I wan born and raised in West Africa.. my country was torn by civil war… my earliest memory of it was very brutal… I grew up without my father and that really affected me as a growing man…

…Even at 37 I still have questions about life… I’ve built up barriers because of the lack of a relationship with my father… I have 2 girls now, I want to be there for them. I want to be a good father, but I have no blueprint. The only thing I know is running away from dealing with pain. So I need to teach myself to be a better person… not let the trauma form my childhood effect the way I love my girls. It’s been hard… everything I had to learn I had to learn on my own and I’ve learned that being true and vulnerable to myself is the only way I can make it work.

The Vulnerability Project

“The world feels lonesome and heartbroken to me right now. We’ve sorted ourselves into factions based on our politics and ideology. We’ve turned away from one another and toward blame and rage. We’re lonely and untethered. And scared. So damn scared. But rather than coming together and sharing our experiences, we’re screaming at one another from further and further away.” — Brené Brown

Vulnerability, to me, is the state of presenting our true self, stripped of all the baggage we pile on to be loved, accepted, respected. Being vulnerable is letting go of shame and self-criticism. Theses are barriers to the very connections we seek.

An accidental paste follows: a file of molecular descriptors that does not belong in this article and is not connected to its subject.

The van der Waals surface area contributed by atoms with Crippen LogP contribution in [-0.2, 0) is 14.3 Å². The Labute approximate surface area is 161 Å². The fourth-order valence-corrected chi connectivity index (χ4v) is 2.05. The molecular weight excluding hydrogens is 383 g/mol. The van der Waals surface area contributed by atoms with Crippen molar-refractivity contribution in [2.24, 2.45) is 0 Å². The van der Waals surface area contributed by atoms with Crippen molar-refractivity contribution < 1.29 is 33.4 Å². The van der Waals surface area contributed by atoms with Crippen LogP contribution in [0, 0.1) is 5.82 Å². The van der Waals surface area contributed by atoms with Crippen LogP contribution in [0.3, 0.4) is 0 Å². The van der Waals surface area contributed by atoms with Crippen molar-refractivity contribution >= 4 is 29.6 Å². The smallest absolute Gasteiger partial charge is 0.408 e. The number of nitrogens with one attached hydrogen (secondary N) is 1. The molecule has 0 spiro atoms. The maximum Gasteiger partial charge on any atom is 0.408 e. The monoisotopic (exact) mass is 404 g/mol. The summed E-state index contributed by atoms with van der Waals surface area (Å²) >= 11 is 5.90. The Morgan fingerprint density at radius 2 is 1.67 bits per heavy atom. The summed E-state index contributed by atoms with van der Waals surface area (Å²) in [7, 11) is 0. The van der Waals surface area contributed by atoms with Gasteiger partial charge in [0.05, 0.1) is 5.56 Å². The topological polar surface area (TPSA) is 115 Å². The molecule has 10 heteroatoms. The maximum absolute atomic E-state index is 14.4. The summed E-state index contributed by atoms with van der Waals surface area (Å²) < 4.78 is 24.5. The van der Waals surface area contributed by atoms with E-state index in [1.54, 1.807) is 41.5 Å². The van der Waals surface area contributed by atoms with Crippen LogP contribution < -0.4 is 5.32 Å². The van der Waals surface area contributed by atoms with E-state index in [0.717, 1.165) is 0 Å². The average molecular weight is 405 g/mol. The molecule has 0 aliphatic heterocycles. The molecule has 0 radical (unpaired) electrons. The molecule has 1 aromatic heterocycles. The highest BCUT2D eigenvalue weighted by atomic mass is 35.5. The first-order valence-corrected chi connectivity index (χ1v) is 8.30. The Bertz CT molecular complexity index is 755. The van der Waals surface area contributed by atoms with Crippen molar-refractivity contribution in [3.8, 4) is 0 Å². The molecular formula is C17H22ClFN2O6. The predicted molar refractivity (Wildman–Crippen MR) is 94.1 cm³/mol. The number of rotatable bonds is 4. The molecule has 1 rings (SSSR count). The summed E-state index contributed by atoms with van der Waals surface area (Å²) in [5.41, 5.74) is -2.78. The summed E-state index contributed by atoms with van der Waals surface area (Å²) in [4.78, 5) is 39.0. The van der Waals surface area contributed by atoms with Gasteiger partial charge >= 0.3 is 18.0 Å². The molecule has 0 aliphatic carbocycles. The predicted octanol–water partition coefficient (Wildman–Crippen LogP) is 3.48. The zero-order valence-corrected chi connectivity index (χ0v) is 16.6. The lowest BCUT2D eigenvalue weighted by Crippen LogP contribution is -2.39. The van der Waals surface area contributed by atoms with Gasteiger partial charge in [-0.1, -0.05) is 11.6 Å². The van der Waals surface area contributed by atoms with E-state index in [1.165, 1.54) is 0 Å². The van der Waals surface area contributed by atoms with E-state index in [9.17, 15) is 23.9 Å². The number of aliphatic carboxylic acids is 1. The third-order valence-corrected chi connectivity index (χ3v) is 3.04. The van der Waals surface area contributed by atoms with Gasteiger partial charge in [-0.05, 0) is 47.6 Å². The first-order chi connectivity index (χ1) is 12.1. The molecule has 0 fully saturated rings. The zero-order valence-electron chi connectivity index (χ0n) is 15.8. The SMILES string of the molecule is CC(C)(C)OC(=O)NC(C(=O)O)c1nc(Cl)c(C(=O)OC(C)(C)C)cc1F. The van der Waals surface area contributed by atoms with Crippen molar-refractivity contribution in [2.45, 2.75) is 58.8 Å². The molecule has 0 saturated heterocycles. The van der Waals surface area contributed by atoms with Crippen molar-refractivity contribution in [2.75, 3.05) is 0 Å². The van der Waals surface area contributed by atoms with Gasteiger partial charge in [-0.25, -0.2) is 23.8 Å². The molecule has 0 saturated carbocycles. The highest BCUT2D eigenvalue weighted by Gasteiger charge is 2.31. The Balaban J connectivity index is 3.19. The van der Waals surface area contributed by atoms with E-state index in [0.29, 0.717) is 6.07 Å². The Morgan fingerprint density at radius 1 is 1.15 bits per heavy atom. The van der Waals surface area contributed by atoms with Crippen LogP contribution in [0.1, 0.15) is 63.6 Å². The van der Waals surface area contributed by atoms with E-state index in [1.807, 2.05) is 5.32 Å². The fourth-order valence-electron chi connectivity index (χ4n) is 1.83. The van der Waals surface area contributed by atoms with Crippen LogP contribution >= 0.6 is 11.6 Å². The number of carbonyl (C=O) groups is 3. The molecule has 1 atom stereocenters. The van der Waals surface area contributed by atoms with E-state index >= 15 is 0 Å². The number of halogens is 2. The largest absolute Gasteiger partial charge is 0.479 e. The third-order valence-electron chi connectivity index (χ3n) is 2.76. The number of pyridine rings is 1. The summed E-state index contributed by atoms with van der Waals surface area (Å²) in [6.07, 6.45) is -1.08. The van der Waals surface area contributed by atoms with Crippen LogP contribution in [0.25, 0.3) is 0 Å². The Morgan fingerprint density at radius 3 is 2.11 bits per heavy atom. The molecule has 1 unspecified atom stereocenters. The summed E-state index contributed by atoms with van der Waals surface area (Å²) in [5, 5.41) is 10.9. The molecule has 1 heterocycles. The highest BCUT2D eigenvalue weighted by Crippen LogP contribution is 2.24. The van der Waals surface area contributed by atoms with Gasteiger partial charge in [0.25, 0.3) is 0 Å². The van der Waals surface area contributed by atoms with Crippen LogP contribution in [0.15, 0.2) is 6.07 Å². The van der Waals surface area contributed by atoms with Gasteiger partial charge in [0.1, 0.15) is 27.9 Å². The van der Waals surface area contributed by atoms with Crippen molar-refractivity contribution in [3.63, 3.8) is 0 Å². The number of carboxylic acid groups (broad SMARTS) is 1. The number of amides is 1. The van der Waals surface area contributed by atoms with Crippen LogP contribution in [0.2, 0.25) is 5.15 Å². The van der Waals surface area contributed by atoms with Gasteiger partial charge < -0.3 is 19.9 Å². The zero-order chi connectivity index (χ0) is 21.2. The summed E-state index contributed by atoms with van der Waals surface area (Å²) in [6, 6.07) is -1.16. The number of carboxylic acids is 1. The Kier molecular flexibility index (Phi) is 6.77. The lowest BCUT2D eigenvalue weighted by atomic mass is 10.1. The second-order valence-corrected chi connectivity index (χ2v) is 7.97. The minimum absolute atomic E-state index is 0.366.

The premise of my newest photographic work is an attempt to capture vulnerability and examine the process of connection and belonging. So far I have been overwhelmed… overwhelmed with the responses I have received… the amazing individuals I have met… I have photographed many different people from all walks of life… The best part is, I am finding that the photography has become secondary. What has been the most fulfilling, is the process… the connection…. the one on one dialogues… the intimate conversations about life, fears, regrets, love and joy… I find myself traveling down a path Emerson, Alcott, Thoreau have paved because I have been transformed. I see so much beauty in the world and in each person I photograph. So as I continue my work I am revealing more about myself and the way my art effects the people around me.

Richard W. Gretzinger
Instagram: @vulnerability_photo_project